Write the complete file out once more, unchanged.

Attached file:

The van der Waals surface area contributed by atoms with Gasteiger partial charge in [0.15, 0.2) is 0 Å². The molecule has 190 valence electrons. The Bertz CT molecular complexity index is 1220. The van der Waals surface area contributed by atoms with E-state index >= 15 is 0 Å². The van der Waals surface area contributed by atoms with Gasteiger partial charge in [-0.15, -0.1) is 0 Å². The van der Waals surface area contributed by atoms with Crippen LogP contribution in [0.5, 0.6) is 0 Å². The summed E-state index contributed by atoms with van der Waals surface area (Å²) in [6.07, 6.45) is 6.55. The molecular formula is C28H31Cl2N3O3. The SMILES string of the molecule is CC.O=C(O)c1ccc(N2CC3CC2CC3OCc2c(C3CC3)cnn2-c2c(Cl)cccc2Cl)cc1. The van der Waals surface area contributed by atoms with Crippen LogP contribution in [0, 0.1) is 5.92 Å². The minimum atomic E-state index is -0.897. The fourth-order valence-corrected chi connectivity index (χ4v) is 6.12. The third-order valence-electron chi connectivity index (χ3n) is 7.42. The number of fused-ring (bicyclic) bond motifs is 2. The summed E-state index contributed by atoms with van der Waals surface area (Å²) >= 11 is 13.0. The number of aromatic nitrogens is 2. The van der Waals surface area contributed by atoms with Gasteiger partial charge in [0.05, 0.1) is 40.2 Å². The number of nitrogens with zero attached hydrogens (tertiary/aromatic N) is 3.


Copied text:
The van der Waals surface area contributed by atoms with Gasteiger partial charge in [0.15, 0.2) is 0 Å². The molecule has 190 valence electrons. The Bertz CT molecular complexity index is 1220. The van der Waals surface area contributed by atoms with E-state index >= 15 is 0 Å². The van der Waals surface area contributed by atoms with Gasteiger partial charge in [-0.15, -0.1) is 0 Å². The van der Waals surface area contributed by atoms with Crippen LogP contribution in [0.5, 0.6) is 0 Å². The summed E-state index contributed by atoms with van der Waals surface area (Å²) in [6.07, 6.45) is 6.55. The molecular formula is C28H31Cl2N3O3. The SMILES string of the molecule is CC.O=C(O)c1ccc(N2CC3CC2CC3OCc2c(C3CC3)cnn2-c2c(Cl)cccc2Cl)cc1. The van der Waals surface area contributed by atoms with Crippen LogP contribution in [0, 0.1) is 5.92 Å². The minimum atomic E-state index is -0.897. The fourth-order valence-corrected chi connectivity index (χ4v) is 6.12. The third-order valence-electron chi connectivity index (χ3n) is 7.42. The number of fused-ring (bicyclic) bond motifs is 2. The summed E-state index contributed by atoms with van der Waals surface area (Å²) >= 11 is 13.0. The number of aromatic nitrogens is 2. The van der Waals surface area contributed by atoms with Gasteiger partial charge in [0.05, 0.1) is 40.2 Å². The number of nitrogens with zero attached hydrogens (tertiary/aromatic N) is 3.